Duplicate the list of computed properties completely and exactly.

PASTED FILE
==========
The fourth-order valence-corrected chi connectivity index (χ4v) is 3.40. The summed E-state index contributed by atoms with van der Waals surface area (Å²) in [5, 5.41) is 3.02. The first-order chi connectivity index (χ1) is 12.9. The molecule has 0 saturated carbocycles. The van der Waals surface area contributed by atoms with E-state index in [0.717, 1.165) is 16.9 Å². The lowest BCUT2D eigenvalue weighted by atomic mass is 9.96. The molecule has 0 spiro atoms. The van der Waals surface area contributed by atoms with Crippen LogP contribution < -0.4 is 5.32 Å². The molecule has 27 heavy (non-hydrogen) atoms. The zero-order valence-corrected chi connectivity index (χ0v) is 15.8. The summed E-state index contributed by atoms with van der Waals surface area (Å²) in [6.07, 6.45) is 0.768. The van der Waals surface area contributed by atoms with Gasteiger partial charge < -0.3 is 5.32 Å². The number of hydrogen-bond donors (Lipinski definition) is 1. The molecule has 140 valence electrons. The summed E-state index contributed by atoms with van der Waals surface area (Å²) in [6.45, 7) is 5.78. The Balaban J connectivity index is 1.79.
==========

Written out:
The fourth-order valence-corrected chi connectivity index (χ4v) is 3.40. The summed E-state index contributed by atoms with van der Waals surface area (Å²) in [5, 5.41) is 3.02. The first-order chi connectivity index (χ1) is 12.9. The molecule has 0 saturated carbocycles. The van der Waals surface area contributed by atoms with E-state index in [0.717, 1.165) is 16.9 Å². The lowest BCUT2D eigenvalue weighted by atomic mass is 9.96. The molecule has 0 spiro atoms. The van der Waals surface area contributed by atoms with Crippen LogP contribution < -0.4 is 5.32 Å². The molecule has 27 heavy (non-hydrogen) atoms. The zero-order valence-corrected chi connectivity index (χ0v) is 15.8. The summed E-state index contributed by atoms with van der Waals surface area (Å²) in [6.07, 6.45) is 0.768. The van der Waals surface area contributed by atoms with Gasteiger partial charge < -0.3 is 5.32 Å². The number of hydrogen-bond donors (Lipinski definition) is 1. The molecule has 140 valence electrons. The summed E-state index contributed by atoms with van der Waals surface area (Å²) in [6.45, 7) is 5.78. The Balaban J connectivity index is 1.79.